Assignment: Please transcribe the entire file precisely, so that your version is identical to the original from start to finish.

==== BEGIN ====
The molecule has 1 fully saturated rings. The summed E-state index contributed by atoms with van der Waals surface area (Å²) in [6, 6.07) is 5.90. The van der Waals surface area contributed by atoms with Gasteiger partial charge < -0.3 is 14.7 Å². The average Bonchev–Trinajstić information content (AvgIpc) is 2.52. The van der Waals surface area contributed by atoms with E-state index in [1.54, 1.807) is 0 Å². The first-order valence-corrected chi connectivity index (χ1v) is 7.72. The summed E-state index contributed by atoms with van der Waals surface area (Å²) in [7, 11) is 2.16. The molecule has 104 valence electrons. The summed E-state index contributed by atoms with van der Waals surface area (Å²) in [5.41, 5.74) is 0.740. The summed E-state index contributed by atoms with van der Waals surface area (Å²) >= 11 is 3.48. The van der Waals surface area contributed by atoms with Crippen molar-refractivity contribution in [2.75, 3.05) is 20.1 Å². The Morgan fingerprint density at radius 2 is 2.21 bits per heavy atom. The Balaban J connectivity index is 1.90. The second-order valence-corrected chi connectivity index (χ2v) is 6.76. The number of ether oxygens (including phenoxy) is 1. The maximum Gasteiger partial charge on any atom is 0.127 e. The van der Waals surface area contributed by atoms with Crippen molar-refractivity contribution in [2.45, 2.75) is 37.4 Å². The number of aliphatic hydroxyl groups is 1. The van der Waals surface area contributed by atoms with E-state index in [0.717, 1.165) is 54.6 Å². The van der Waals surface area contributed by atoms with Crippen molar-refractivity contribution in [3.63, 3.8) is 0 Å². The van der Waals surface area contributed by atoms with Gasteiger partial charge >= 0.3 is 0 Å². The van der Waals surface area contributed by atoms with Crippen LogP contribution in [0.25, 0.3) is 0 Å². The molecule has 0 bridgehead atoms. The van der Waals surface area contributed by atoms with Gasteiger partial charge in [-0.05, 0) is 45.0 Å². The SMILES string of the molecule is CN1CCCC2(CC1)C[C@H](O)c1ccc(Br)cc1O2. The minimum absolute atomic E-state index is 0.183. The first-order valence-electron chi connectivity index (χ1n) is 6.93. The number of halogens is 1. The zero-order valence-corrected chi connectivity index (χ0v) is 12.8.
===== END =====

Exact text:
The molecule has 1 fully saturated rings. The summed E-state index contributed by atoms with van der Waals surface area (Å²) in [6, 6.07) is 5.90. The van der Waals surface area contributed by atoms with Gasteiger partial charge < -0.3 is 14.7 Å². The average Bonchev–Trinajstić information content (AvgIpc) is 2.52. The van der Waals surface area contributed by atoms with E-state index in [1.54, 1.807) is 0 Å². The first-order valence-corrected chi connectivity index (χ1v) is 7.72. The summed E-state index contributed by atoms with van der Waals surface area (Å²) in [7, 11) is 2.16. The molecule has 104 valence electrons. The summed E-state index contributed by atoms with van der Waals surface area (Å²) in [5.41, 5.74) is 0.740. The summed E-state index contributed by atoms with van der Waals surface area (Å²) >= 11 is 3.48. The van der Waals surface area contributed by atoms with Crippen molar-refractivity contribution in [2.75, 3.05) is 20.1 Å². The Morgan fingerprint density at radius 2 is 2.21 bits per heavy atom. The Balaban J connectivity index is 1.90. The second-order valence-corrected chi connectivity index (χ2v) is 6.76. The number of ether oxygens (including phenoxy) is 1. The maximum Gasteiger partial charge on any atom is 0.127 e. The van der Waals surface area contributed by atoms with Crippen molar-refractivity contribution in [2.45, 2.75) is 37.4 Å². The number of aliphatic hydroxyl groups is 1. The van der Waals surface area contributed by atoms with E-state index in [0.717, 1.165) is 54.6 Å². The van der Waals surface area contributed by atoms with Crippen molar-refractivity contribution in [3.63, 3.8) is 0 Å². The van der Waals surface area contributed by atoms with Gasteiger partial charge >= 0.3 is 0 Å². The van der Waals surface area contributed by atoms with Crippen LogP contribution in [0.25, 0.3) is 0 Å². The molecule has 0 bridgehead atoms. The van der Waals surface area contributed by atoms with Gasteiger partial charge in [-0.05, 0) is 45.0 Å². The SMILES string of the molecule is CN1CCCC2(CC1)C[C@H](O)c1ccc(Br)cc1O2. The minimum absolute atomic E-state index is 0.183. The first-order valence-electron chi connectivity index (χ1n) is 6.93. The number of halogens is 1. The zero-order valence-corrected chi connectivity index (χ0v) is 12.8.